All available information recorded on the death certificates of 12973 Finnish persons who, according to the official Finnish mortality statistics, died in 1968 from arteriosclerotic and other degenerative heart diseases (ADHD, rubrics 420-422 in ICD) comprised the material of the present study. The mortality of males from ADHD analysed by age and place of residence was very high when compared with various national rates of international WHO statistics. The degree of urbanization of the domicile did not have any statistically significant effect on the mortality from ADHD. Significant differences between various provinces were found in the mortality of males from ADHD. The male population living in the eastern provinces of Finland showed a highly significantly higher mortality from degenerative heart diseases than the male population living on the west coast. A highly significant difference was found in mortality between various subgroups of the Finnish male and female populations analysed by age, place of residence, and type of community. The uniform difference between the mortality of various male and female subgroups of the Finnish population, which was obtained using the present statistical survey of death certificates, and the fairly uniform distribution of high rate of mortality of males from degenerative heart diseases in most regions of the country lend further support to the reliability of cause-of-death statistics, since certification of deaths can then be regarded to occur uniformly and with about the same accuracy in different parts of the country.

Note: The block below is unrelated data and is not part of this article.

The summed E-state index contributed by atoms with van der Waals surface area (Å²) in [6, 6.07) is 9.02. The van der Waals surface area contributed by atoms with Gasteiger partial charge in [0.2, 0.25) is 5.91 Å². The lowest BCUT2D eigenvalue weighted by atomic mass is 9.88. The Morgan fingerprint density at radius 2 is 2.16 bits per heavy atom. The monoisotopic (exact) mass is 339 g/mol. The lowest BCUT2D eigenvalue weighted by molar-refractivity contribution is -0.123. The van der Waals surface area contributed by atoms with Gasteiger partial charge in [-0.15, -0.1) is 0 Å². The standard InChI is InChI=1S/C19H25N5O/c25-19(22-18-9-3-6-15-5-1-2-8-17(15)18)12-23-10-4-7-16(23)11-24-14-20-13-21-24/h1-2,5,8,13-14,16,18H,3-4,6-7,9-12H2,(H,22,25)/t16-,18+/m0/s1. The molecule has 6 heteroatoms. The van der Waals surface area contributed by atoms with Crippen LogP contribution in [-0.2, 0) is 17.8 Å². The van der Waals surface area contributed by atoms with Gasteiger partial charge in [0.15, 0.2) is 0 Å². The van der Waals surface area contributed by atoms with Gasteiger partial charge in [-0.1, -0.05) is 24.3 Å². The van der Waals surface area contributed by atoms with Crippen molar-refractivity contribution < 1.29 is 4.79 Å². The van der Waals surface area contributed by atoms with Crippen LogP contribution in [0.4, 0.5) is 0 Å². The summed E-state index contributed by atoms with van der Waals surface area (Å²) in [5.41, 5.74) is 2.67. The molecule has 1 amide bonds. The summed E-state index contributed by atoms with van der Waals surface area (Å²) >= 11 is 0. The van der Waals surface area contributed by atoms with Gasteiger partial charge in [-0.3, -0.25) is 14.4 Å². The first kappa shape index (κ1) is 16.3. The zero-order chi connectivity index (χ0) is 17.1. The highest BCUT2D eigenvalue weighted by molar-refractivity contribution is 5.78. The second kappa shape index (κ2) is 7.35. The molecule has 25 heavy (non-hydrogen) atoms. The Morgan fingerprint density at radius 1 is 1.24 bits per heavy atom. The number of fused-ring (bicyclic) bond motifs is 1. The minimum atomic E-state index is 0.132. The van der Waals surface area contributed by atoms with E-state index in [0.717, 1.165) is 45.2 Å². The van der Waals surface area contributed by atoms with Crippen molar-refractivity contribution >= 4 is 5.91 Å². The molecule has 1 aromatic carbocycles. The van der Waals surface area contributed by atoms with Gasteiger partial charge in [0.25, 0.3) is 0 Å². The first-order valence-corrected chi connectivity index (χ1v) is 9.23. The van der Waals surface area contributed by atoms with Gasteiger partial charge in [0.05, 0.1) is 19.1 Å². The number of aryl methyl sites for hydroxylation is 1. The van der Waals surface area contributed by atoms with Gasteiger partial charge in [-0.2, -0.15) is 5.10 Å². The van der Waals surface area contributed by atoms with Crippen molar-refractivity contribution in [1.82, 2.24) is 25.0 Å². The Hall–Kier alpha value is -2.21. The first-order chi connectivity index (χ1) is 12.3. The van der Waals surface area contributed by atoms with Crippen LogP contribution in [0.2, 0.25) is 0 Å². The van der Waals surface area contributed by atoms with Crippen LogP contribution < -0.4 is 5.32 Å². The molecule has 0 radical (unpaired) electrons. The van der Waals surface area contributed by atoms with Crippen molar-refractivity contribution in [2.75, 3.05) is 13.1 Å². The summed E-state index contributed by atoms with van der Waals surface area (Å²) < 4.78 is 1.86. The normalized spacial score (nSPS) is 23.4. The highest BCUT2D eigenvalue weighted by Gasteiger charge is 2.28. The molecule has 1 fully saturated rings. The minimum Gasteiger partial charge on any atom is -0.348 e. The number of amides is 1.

A statistical survey of death certificates was made to analyse the ante-mortem and post-mortem medical and medico-legal examinations used in the determination of the cause of death of 12973 decedents who were recorded officially to have died of arteriosclerotic and other degenerative heart diseases in Finland in 1968. The relationship between the regional autopsy rate and the rate of mortality from degenerative heart diseases was studied in particular. The survey indicated that there was no systematic relationship between the type of ante-mortem and post-mortem cause-of-death examinations, including medical and medico-legal autopsies, and the rate of mortality from arteriosclerotic and other degenerative heart diseases in various groups of the Finnish population analysed by age, sex and domicile. This was concluded to be an indication of the reliability of Finnish cause-of-death statistics of degenerative heart diseases which show a generally high rate of mortality and prominent regional differences in the rate of deaths from those diseases among the Finnish male population.